Semma, a mother of 2,  says that she and her husband Mario are good communicators. But, she points out, if they miss just one communication right now, things start to unravel. “We are not on stable ground. You have to steer the ship very steadily.”


They’re doing lots of check-ins throughout the day, which she credits Mario with being good about. He keeps her aware of what he’s got planned and calls out potential issues, which gives them chances to make sure they’re in agreement. 



Semma and Mario’s son does school work at home.


Wil & Johanna
With his wife’s work schedule shooting up to 75 hours in the past week, Wil attests to how important communication is for his family. “The clearer the communication, the better this works… This is hard. This is unlike anything we have experienced.”


3. “To the Extreme, I Rock the Mic Like a Vandal” 🎤

Translation: Say key messages repeatedly, so kids will understand increasingly.

Once you’ve agreed on your quarantine plan, you and your partner both need to make sure your kids understand it.


Andy (strategist) & Nancy (accountant)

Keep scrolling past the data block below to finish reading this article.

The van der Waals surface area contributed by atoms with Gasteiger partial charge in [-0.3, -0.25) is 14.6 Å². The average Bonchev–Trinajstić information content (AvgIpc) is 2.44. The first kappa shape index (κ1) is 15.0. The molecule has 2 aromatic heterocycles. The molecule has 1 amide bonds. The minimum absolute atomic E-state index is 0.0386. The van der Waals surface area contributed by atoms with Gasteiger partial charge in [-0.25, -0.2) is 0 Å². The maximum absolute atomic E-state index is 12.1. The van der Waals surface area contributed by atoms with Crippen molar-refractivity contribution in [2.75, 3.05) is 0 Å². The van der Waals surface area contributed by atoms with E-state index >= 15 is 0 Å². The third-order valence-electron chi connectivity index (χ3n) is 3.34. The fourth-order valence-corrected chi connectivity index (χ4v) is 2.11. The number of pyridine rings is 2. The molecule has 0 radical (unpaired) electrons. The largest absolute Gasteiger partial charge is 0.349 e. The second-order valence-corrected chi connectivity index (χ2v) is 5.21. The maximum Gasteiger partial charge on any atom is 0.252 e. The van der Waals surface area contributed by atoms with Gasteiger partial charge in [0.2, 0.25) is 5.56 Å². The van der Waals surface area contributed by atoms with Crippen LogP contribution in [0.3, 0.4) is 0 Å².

Andy and his wife Nancy, who live in Northern California, have the same message they convey to their 6 and 3-year-old kids – you can only do one thing at a time.


They regularly stress patience and repeat their key message whenever one of their kids tries to interrupt a conversation or get their attention while they’re working. This helps their kids understand that dad and mom will help them once they’ve finished what they’re currently working on.


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4. “Turn Off the Lights and I’ll Glow🌟

Translation: Use your superpowers, they will carry you for hours.

By playing into the skills and interests you already have, you’ll be able to show up for your family in powerful ways.